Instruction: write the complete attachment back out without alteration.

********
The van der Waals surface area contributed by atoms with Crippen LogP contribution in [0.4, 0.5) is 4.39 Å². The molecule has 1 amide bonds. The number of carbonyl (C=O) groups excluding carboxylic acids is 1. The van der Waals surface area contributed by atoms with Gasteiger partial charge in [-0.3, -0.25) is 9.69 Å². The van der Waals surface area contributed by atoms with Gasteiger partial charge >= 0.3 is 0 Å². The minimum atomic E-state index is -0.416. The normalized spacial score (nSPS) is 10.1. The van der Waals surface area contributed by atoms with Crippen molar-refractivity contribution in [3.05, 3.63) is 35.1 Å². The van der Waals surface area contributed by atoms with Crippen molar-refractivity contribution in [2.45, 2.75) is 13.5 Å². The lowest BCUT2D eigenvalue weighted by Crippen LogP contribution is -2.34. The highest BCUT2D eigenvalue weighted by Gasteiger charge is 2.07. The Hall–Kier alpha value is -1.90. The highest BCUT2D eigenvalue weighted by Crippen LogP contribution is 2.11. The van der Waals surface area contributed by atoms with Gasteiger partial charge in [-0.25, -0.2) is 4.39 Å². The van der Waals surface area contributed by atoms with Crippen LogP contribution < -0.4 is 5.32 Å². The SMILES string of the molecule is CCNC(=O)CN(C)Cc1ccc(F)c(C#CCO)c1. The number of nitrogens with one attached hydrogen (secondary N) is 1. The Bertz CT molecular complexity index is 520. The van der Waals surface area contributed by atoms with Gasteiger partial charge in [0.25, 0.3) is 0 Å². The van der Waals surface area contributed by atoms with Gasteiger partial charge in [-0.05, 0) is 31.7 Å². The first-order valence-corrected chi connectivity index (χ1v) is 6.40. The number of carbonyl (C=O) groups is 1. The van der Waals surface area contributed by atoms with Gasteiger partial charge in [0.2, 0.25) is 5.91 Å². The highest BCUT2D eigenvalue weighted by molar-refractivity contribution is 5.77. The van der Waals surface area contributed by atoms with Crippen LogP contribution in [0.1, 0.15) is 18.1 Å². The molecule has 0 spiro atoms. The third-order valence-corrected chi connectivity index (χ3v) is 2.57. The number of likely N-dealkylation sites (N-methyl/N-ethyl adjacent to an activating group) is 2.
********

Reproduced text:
The van der Waals surface area contributed by atoms with Crippen LogP contribution in [0.4, 0.5) is 4.39 Å². The molecule has 1 amide bonds. The number of carbonyl (C=O) groups excluding carboxylic acids is 1. The van der Waals surface area contributed by atoms with Gasteiger partial charge in [-0.3, -0.25) is 9.69 Å². The van der Waals surface area contributed by atoms with Gasteiger partial charge >= 0.3 is 0 Å². The minimum atomic E-state index is -0.416. The normalized spacial score (nSPS) is 10.1. The van der Waals surface area contributed by atoms with Crippen molar-refractivity contribution in [3.05, 3.63) is 35.1 Å². The van der Waals surface area contributed by atoms with Crippen molar-refractivity contribution in [2.45, 2.75) is 13.5 Å². The lowest BCUT2D eigenvalue weighted by Crippen LogP contribution is -2.34. The highest BCUT2D eigenvalue weighted by Gasteiger charge is 2.07. The Hall–Kier alpha value is -1.90. The highest BCUT2D eigenvalue weighted by Crippen LogP contribution is 2.11. The van der Waals surface area contributed by atoms with Gasteiger partial charge in [-0.25, -0.2) is 4.39 Å². The van der Waals surface area contributed by atoms with Crippen LogP contribution < -0.4 is 5.32 Å². The SMILES string of the molecule is CCNC(=O)CN(C)Cc1ccc(F)c(C#CCO)c1. The number of nitrogens with one attached hydrogen (secondary N) is 1. The Bertz CT molecular complexity index is 520. The van der Waals surface area contributed by atoms with Gasteiger partial charge in [0.25, 0.3) is 0 Å². The van der Waals surface area contributed by atoms with Gasteiger partial charge in [-0.05, 0) is 31.7 Å². The first-order valence-corrected chi connectivity index (χ1v) is 6.40. The number of carbonyl (C=O) groups is 1. The van der Waals surface area contributed by atoms with Gasteiger partial charge in [0.2, 0.25) is 5.91 Å². The highest BCUT2D eigenvalue weighted by molar-refractivity contribution is 5.77. The van der Waals surface area contributed by atoms with Crippen LogP contribution in [0.1, 0.15) is 18.1 Å². The molecule has 0 spiro atoms. The third-order valence-corrected chi connectivity index (χ3v) is 2.57. The number of likely N-dealkylation sites (N-methyl/N-ethyl adjacent to an activating group) is 2.